One Chicagoan knows to be prepared for the cold winds of the Rays bats. (Photo by Jonathan Daniel/Getty Images)
Obviously it's been a rough week for the Rays at the plate and even more obvious is how foolhardy it is to pluck anything of meaning from the data that we've seen so far. Nothing that has happened should be indicative of what to expect going forward. That doesn't mean that we can't look at some things that have happened and get an idea of what's out of whack. For this I'm using the Fangraphs Plate Discipline percentages including all games through April 7, 2011. For the first part, let's look at team percentages as well as rankings through the first six or seven games:
Green is good, red is bad, and yellow is somewhere in the middle if you prefer visual cues over the numbers on the right-hand side. A quick breakdown:
- The Rays are 4th in not swinging at pitches out of the zone (Very Good)
- The Rays are 7th in swinging at pitches within the zone (Good)
- The Rays are 18th in overall swinging (Middle of the pack as far as likelihood to swing)
- The Rays are 24th in making contact on a pitches outside of the zone (Not Good)
- The Rays are 29th in making contact on pitches within the strike zone (Very Bad)
- The Rays are 30th in making contact overall (The Worst)
- The Rays are seeing the 10th most pitches within the strike zone
- The Rays are seeing the 2nd most first-pitch strikes
-The Rays are 30th in Swing Strike%
So the Rays are taking a lot of pitches, especially out of the zone, but they're also seeing a ton of strikes, especially first pitch. When they do make up their mind to swing, they're missing everything, in and out of the zone. The lack of contact and high rates of whiffing go hand in hand, but they are no friend of mine. It's pretty ugly, and though I thought we were swinging too much as a team, apparently we're not swinging enough. However, the lack of contact is much more of an issue in my mind. Let's take a look at the individual players:
The left-hand side shows what has happened so far in a handful of plate appearances for each guy. On the right you can see what these guys have done in their careers. The totals at the bottom are weighted by plate appearances and you will notice that the totals for the left-side match up perfectly with the team totals above. You can look at individual players, but it's basically meaningless to think that what has happened will continue all year. What I'm more concerned with is comparing the totals.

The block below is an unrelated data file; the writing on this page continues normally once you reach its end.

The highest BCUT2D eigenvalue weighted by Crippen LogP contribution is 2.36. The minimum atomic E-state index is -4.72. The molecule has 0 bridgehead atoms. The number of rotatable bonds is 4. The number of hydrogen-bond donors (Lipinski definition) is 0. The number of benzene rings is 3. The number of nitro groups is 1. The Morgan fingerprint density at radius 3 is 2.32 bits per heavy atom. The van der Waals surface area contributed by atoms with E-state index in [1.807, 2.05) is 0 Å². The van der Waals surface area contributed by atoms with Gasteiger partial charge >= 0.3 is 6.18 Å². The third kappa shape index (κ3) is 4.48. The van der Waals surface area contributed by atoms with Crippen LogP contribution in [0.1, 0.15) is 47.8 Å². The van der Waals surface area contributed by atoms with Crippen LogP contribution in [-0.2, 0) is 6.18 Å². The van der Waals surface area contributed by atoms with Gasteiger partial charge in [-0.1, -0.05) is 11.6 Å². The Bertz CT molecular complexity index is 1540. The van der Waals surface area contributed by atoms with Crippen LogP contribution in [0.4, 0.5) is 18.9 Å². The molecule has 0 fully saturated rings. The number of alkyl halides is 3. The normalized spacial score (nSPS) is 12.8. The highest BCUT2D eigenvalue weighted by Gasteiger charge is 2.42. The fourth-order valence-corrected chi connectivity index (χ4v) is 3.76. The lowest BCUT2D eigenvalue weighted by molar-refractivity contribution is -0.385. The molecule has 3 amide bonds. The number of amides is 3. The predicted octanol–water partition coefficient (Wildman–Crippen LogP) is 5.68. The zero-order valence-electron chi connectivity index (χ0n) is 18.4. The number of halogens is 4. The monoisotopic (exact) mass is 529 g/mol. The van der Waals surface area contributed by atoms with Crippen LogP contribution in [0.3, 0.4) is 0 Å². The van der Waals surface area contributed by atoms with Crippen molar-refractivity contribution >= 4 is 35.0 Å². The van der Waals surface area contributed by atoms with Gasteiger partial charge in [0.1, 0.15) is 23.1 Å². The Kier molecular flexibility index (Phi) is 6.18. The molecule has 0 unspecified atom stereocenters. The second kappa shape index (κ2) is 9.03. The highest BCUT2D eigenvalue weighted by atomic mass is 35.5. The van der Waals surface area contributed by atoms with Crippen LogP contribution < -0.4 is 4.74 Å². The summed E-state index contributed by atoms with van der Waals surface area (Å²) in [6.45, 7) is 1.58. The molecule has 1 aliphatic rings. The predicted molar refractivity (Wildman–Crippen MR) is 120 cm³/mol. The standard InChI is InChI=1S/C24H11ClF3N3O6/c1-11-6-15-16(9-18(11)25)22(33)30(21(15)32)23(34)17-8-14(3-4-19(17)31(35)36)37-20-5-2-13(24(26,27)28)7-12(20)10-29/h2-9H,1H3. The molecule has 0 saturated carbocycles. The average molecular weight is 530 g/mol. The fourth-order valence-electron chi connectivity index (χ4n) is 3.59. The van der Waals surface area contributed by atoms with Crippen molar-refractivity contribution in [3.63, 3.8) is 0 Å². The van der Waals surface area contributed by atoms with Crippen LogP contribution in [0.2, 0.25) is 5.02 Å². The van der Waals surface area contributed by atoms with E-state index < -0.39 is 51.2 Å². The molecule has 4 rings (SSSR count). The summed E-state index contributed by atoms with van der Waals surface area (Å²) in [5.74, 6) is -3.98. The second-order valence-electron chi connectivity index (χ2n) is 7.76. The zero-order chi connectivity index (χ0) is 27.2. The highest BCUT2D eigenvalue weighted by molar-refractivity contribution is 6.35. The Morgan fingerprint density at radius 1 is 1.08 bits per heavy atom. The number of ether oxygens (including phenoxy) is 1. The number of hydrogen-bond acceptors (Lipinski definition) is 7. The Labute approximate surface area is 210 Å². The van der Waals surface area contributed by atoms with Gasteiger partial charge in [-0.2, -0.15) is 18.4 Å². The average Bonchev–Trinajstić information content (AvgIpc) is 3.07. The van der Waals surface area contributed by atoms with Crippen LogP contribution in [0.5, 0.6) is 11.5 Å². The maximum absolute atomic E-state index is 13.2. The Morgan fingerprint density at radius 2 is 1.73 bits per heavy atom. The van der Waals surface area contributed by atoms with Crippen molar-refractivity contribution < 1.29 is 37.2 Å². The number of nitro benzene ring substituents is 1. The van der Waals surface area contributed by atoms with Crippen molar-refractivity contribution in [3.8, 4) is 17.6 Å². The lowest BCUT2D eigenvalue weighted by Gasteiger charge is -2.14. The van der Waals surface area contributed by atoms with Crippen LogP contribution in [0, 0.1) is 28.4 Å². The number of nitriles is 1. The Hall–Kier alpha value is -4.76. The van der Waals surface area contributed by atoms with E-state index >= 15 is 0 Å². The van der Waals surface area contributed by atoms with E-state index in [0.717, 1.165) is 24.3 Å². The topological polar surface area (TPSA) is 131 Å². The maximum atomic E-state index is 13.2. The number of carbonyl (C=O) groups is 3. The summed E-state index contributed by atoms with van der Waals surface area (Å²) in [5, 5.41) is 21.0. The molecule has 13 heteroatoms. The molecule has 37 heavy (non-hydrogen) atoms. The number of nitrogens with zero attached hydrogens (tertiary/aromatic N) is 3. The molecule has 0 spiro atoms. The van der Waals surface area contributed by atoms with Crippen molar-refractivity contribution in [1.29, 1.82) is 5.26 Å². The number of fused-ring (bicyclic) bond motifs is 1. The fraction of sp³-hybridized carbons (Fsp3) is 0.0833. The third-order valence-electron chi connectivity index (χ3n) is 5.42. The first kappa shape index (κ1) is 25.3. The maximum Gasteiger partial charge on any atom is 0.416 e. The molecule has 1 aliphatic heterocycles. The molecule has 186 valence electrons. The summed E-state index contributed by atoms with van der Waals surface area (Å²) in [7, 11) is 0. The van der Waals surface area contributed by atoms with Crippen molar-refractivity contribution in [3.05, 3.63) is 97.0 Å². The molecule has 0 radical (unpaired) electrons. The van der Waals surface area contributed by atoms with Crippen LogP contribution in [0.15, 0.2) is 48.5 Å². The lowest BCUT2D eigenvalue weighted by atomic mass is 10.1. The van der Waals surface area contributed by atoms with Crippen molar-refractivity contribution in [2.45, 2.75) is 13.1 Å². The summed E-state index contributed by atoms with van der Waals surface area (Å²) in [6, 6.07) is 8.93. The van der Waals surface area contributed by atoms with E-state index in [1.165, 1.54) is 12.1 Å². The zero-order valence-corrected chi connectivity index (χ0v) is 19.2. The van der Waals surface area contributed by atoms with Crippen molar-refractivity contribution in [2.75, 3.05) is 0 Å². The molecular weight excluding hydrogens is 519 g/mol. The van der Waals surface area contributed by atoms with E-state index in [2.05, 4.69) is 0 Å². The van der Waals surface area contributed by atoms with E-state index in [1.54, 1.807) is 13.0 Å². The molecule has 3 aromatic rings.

You can see that the Rays are swinging at roughly 3% more pitches out of the zone than they've demonstrated and making about 2% less contact when they do swing at these pitches. Within the zone, they're actually swinging at 4% more pitches, but making 4% less contact. Overall, they're swinging at 4% more pitches than they've shown over their long and short careers, while making 2% more contact. They're seeing the same amount of pitches within the zone, but on first pitches, they're seeing 7% more strikes than throughout their careers. Lastly, they're whiffing 3% more than they've demonstrated throughout their careers.
Our Modus Operandi for the last few years has been to take a lot of pitches and get into bullpens as early as possible. Cliff Lee wrote the blueprint on how to beat us on national television last year over two games of the ALDS last October and it looks like the guys we've faced so far were taking notes. We're seeing a ton of strikes on first pitch and other, better writers have noted how bad it is to get behind in the count. I've always been a proponent of key-holing a pitch until you've got two-strikes. I think that's subtly different from taking first pitch no matter where it is, and I would like to see us get into that mindset more of hitting the first pitch fastball if it's in your wheelhouse. Pitchers will stop throwing first pitch fastballs only after we start punishing them for doing so. It's a delicate balance, but this team has shown a pretty decent eye on what's a ball and what's a strike, but if they hope to make more contact they need to be swinging at the pitches that they can drive, not constantly fighting off pitcher's pitches.